• Login
  • Search Icon

You sow what you reap - Du Toit (Thabo) van der Wethuizen

August 2021

Louise Kunz, Pula Imvula contributor. Send an email to louise@infoworks.biz  

The phrase ‘a closed hand cannot receive’ is a biblical wisdom that applies to everyday human activities – if you are not willing to give something of yourself, you cannot expect anything in return. Grain SA’s development coordinator, Du toit van der Westhuizen – better known as Thabo to farmers in the North West province – is a firm believer of this statement. If he had not helped a neighbour who reached out to him, his life would have turned out very differently and he might even have lost his farm. 

After completing his school career in Lichtenburg, Thabo studied agriculture at the Potchefstroom Agricultural College. He began his farming career working for a commercial producer for seven years, whereafter he ventured into his own farming enterprise. Although finance was a big stumbling block at the onset, his farming enterprise grew and by 2012 he was planting more than 2 000 ha on land which he rented from tribal chiefs in Bophuthatswana. ‘Unfortunately, the climatic conditions were not favourable, and I thought I was going to lose everything by 2013.’ This is when his story began. 

In December 2012 his path crossed with that of Rykie Raphoto, who was part of the Recap Programme, a joint venture between Grain SA and the Department of Rural Development and Land Reform. Rykie was in desperate need of a planter. ‘He wanted to buy my planter, but at that stage I was already busy planting.’  Thabo suggested that while he was busy planting sunflowers, Rykie could borrow his maize planter as the planting window was running out. Once Thabo had planted his sunflowers, Rykie could then borrow the sunflower planter.

That same evening Willie Kotze, the previous operations manager of the Grain SA Farmer Development Programme, phoned and asked him to become a mentor for a group of farmers who had lost faith in their mentor. Although Thabo knew the farmers well, he had no knowledge of the Grain SA Farmer Development Programme.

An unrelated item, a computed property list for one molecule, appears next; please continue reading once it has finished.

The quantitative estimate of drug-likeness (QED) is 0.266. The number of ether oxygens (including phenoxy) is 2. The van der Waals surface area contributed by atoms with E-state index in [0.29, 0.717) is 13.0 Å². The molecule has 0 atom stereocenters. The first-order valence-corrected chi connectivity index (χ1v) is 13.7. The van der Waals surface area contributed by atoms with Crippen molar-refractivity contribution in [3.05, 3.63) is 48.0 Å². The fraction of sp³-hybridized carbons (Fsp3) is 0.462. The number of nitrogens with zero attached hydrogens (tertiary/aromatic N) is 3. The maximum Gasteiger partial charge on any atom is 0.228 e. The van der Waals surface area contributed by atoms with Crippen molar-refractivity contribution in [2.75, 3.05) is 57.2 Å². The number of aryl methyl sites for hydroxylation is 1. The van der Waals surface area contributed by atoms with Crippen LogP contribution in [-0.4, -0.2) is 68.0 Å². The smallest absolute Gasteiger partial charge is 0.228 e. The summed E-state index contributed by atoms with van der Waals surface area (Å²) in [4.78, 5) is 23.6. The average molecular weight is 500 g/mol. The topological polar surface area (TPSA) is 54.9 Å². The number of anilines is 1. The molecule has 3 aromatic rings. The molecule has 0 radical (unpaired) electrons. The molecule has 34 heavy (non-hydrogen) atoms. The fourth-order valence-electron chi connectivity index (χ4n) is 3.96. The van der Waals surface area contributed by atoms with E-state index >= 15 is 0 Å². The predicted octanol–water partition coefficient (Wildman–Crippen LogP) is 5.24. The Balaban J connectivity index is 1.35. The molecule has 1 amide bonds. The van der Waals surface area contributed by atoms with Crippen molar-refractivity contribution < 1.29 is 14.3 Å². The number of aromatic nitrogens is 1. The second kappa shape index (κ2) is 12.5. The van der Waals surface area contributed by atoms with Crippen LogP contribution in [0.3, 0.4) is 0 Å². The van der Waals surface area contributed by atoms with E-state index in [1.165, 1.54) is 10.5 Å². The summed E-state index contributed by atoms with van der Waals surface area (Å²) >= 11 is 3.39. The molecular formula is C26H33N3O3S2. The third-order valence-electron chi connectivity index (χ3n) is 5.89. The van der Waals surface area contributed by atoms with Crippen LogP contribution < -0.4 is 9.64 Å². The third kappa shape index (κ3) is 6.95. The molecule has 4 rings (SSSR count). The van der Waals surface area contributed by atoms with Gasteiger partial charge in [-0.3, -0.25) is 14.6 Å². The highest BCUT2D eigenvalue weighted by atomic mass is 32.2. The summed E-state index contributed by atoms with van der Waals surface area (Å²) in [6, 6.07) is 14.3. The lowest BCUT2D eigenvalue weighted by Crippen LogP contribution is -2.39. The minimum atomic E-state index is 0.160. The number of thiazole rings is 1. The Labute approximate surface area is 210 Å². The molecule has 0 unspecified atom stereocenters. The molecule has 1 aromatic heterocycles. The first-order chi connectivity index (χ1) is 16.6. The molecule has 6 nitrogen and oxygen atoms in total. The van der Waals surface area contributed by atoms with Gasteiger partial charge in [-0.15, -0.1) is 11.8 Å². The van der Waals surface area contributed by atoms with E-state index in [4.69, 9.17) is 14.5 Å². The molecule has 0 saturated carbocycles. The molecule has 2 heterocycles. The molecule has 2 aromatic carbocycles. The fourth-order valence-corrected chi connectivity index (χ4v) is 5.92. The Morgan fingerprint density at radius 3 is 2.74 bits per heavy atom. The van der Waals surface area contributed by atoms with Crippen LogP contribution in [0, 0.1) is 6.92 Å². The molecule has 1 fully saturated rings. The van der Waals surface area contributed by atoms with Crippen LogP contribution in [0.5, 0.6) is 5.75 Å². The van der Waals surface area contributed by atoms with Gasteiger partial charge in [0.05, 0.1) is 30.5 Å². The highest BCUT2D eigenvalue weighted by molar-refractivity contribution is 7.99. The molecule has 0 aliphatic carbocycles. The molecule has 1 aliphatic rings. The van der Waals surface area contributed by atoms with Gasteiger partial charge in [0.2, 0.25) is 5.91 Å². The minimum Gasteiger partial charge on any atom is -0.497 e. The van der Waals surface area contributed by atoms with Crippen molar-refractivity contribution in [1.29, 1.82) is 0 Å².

He joined the programme in December 2012 and also did a training course in February 2013. Shortly afterwards the post for North West’s development coordinator was advertised and Thabo was blessed to be employed in this position.

Thabo says that he often shares this testimony at farmers’ days. ‘The point I want to make is this: You can only receive with an open hand, a hand that gives. Nobody can receive with a fist. If I had not helped Rykie, my story would be a very different one.’

The bond that forms between a farmer and his mentor or development coordinator is special. ‘When farmers tell you that you will not be able to retire but will have to do this job until you die as they will never let you go, then one realises the level of trust that has been built up over the years.’

Thabo plants maize, sunflowers, soybeans, groundnuts, potatoes, tef and sugar beans. ‘I decided to turn my farming enterprise into an experimental farm. I plant different crops so that my farmers can learn what works and what doesn’t.’ He also has feedlot cattle and a chicken incubator to teach the farmers the importance of generating cash flow.

He believes that the following practices are a recipe for farming success:

  • Cash flow is of the utmost importance. He tries to encourage farmers to have some way of generating a monthly income because a person cannot survive on the harvest alone. Cash flow is the heartbeat of a farming operation.
  • Knowledge is very important, so don’t be shy to ask questions in order to learn. Look at what your neighbour is doing, ask him for advice. You may think people do not want to share, but have you asked them? Theory in a book can be placed on a bookcase, but what makes the difference is what is learned in the field. Even a successful commercial farmer was once a beginner farmer. 
  • Your attitude makes a big difference. If you are not prepared to get dirty, you are not a farmer. You need to go down on your hands and knees and dig in the ground, if necessary, to see if the seed has been placed correctly. You cannot farm from your stoep.

Thabo is grateful to his parents for the way they raised him. His father was a minister with a passion for agriculture, who bought a small piece of land where they spent their weekends and holidays. It was here where he learned to speak Tswana. ‘I learned from a young age to work hard. My parents also taught me to respect others, irrespective of differences.’

To Thabo being part of the Farmer Development Programme is one of the most inspiring experiences. ‘Working with developing farmers has opened my eyes and enriched my life through valuable life lessons. My reward lies in the inspiration I get from seeing the difference that my involvement makes,’ he shares. 

His biggest inspiration came from an elderly deaf and mute farmer, who started attending the study group meetings after a visit from Thabo. ‘Monsanto had gifted the study group members with 2 kg bags of seed. The chairperson asked if he could take a bag for his neighbour, who had a garden plot. When I heard that he and his wife were deaf and mute, I wanted to meet him. I had to use a form of sign language to explain to him what to do.’

Thabo later returned with fertiliser. This man managed to harvest 40 bags of maize, which was enough for his own use and for that of his extended family. He even had enough to sell to supplement his pension. ‘It is stories like this that enrich my life and make this job worthwhile.’ 

Publication: August 2021

Section: Pula/Imvula